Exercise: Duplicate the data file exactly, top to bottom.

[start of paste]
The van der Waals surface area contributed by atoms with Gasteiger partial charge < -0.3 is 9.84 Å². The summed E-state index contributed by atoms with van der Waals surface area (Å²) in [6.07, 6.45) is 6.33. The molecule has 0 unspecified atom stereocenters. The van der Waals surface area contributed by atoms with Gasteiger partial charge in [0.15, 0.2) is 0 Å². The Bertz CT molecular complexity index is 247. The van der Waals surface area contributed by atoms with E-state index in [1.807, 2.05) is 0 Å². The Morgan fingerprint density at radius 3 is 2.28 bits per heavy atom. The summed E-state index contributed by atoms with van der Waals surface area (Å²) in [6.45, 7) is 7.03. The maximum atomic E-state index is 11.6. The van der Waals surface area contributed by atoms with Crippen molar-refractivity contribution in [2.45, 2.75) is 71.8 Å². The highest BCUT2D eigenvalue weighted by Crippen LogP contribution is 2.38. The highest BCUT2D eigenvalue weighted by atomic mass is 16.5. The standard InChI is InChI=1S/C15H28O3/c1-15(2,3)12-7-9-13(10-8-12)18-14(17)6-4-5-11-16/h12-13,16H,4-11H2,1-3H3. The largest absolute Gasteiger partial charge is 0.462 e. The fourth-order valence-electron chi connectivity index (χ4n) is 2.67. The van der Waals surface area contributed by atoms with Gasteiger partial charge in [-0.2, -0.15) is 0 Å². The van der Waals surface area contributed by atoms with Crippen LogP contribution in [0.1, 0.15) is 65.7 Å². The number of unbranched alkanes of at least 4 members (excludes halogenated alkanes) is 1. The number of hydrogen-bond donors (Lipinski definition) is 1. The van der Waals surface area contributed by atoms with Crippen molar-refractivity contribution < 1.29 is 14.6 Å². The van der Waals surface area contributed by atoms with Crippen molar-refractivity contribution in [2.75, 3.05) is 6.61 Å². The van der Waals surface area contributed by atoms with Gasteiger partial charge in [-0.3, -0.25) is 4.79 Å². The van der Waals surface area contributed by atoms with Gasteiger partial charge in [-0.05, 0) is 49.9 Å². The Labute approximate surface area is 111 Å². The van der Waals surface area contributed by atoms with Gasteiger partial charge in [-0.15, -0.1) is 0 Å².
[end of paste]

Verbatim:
The van der Waals surface area contributed by atoms with Gasteiger partial charge < -0.3 is 9.84 Å². The summed E-state index contributed by atoms with van der Waals surface area (Å²) in [6.07, 6.45) is 6.33. The molecule has 0 unspecified atom stereocenters. The van der Waals surface area contributed by atoms with Gasteiger partial charge in [0.15, 0.2) is 0 Å². The Bertz CT molecular complexity index is 247. The van der Waals surface area contributed by atoms with E-state index in [1.807, 2.05) is 0 Å². The Morgan fingerprint density at radius 3 is 2.28 bits per heavy atom. The summed E-state index contributed by atoms with van der Waals surface area (Å²) in [6.45, 7) is 7.03. The maximum atomic E-state index is 11.6. The van der Waals surface area contributed by atoms with Crippen molar-refractivity contribution in [2.45, 2.75) is 71.8 Å². The highest BCUT2D eigenvalue weighted by Crippen LogP contribution is 2.38. The highest BCUT2D eigenvalue weighted by atomic mass is 16.5. The standard InChI is InChI=1S/C15H28O3/c1-15(2,3)12-7-9-13(10-8-12)18-14(17)6-4-5-11-16/h12-13,16H,4-11H2,1-3H3. The largest absolute Gasteiger partial charge is 0.462 e. The fourth-order valence-electron chi connectivity index (χ4n) is 2.67. The van der Waals surface area contributed by atoms with Gasteiger partial charge in [-0.2, -0.15) is 0 Å². The van der Waals surface area contributed by atoms with Crippen LogP contribution in [0.1, 0.15) is 65.7 Å². The number of unbranched alkanes of at least 4 members (excludes halogenated alkanes) is 1. The number of hydrogen-bond donors (Lipinski definition) is 1. The van der Waals surface area contributed by atoms with Crippen molar-refractivity contribution < 1.29 is 14.6 Å². The van der Waals surface area contributed by atoms with Crippen molar-refractivity contribution in [2.75, 3.05) is 6.61 Å². The van der Waals surface area contributed by atoms with Gasteiger partial charge in [-0.3, -0.25) is 4.79 Å². The van der Waals surface area contributed by atoms with Gasteiger partial charge in [-0.05, 0) is 49.9 Å². The Labute approximate surface area is 111 Å². The van der Waals surface area contributed by atoms with Gasteiger partial charge in [-0.15, -0.1) is 0 Å².